Faye Rapoport DesPres

What IS Creative Nonfiction?

Screen Shot 2014-09-13 at 2.21.08 PMLast week, in the first installment of this semester’s weekly posts and in the first class of our creative writing workshop, we asked, “What does it mean to ‘read like a writer?'” In this second week, we’re going to take a stab at defining just exactly what creative nonfiction is.

There’s one problem — there is no “exactly” about it. If you ask different writers, teachers, and editors to define “creative nonfiction,” you often get very different answers. Creative nonfition can cover a variety of genres or sub-genres; the text we’re using in our class (The Fourth Genre: Contemporary Writers of/on Creative Nonfiction) offers examples of a number of formats of the genre: essays, memoirs, personal reportage, personal cultural criticism, and alternative nonfictions, which in itself encompasses brief nonfiction, blogs, graphic memoir, the lyric essay, video essays, and visual essays.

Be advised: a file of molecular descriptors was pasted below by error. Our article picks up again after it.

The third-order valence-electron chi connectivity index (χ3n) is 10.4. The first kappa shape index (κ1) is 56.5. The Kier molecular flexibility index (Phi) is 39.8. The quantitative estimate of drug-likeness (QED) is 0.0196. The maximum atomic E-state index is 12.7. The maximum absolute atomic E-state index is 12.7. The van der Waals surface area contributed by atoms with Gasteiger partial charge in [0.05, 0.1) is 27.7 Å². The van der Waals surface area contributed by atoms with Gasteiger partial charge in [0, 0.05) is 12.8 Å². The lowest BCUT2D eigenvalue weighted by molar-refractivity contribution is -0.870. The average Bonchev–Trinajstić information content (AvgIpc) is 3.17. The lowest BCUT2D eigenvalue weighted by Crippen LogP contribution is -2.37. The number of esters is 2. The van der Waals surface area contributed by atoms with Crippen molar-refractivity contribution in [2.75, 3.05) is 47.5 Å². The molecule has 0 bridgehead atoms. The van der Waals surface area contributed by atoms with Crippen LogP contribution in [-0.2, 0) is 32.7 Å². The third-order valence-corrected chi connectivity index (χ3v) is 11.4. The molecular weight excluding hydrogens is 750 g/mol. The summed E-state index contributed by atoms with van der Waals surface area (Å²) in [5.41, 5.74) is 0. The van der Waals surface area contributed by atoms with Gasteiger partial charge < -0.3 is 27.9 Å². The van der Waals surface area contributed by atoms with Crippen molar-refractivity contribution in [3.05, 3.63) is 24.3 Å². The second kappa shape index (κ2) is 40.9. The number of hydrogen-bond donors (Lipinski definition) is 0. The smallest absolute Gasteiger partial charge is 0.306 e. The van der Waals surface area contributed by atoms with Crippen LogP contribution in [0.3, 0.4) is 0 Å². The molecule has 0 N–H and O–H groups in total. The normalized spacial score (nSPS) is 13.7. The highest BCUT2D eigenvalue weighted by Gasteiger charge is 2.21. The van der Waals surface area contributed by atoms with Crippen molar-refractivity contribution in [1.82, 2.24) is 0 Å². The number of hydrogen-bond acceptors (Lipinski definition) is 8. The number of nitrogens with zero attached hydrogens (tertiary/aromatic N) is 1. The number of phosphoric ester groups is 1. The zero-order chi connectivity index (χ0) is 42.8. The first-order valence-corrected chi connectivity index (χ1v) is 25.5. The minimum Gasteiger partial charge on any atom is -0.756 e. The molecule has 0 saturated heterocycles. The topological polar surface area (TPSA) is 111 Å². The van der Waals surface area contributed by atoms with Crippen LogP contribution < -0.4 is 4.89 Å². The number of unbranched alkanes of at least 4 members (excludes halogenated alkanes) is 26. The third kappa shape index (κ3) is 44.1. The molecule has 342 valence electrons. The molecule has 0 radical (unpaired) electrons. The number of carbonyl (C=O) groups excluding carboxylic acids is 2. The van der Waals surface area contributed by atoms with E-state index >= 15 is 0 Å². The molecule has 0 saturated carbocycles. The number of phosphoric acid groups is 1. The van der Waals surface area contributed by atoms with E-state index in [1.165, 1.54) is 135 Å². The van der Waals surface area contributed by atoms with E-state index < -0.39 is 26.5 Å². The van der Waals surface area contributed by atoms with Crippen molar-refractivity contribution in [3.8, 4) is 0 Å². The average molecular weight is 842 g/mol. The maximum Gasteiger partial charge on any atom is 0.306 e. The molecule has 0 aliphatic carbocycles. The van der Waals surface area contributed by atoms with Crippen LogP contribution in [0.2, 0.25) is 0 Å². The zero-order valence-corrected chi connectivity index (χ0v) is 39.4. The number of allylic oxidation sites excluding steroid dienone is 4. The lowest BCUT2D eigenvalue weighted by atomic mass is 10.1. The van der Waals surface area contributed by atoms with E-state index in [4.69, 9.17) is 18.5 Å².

So let’s backtrack for a moment. What is creative nonfiction? A very general definition might note that the creative nonfiction genre is, much as the nomenclature indicates, not fiction. It’s not the creation of a story, plot, characters, and places solely from the imagination (although some might argue that that’s not what fiction is). Creative nonfiction, we might say, involves the re-telling of true stories – things that actually happened to people who actually exist or existed. To go a step further, creative nonfiction writers tell these stories not by simply reporting the facts (the way, for example, a journalist might) but through the use of literary techniques such as plot, characterization, and dialogue to fashion the story into a creative text. The goal, one might say, is to interpret events, to explore and discover meaning in the story. Going yet one step further, we might say that in order to interpret real events, the writer has to insert him/herself, as interpreter, into the story in some way — often as the narrator of the piece. This usually (but not always) occurs through the use of the first person voice.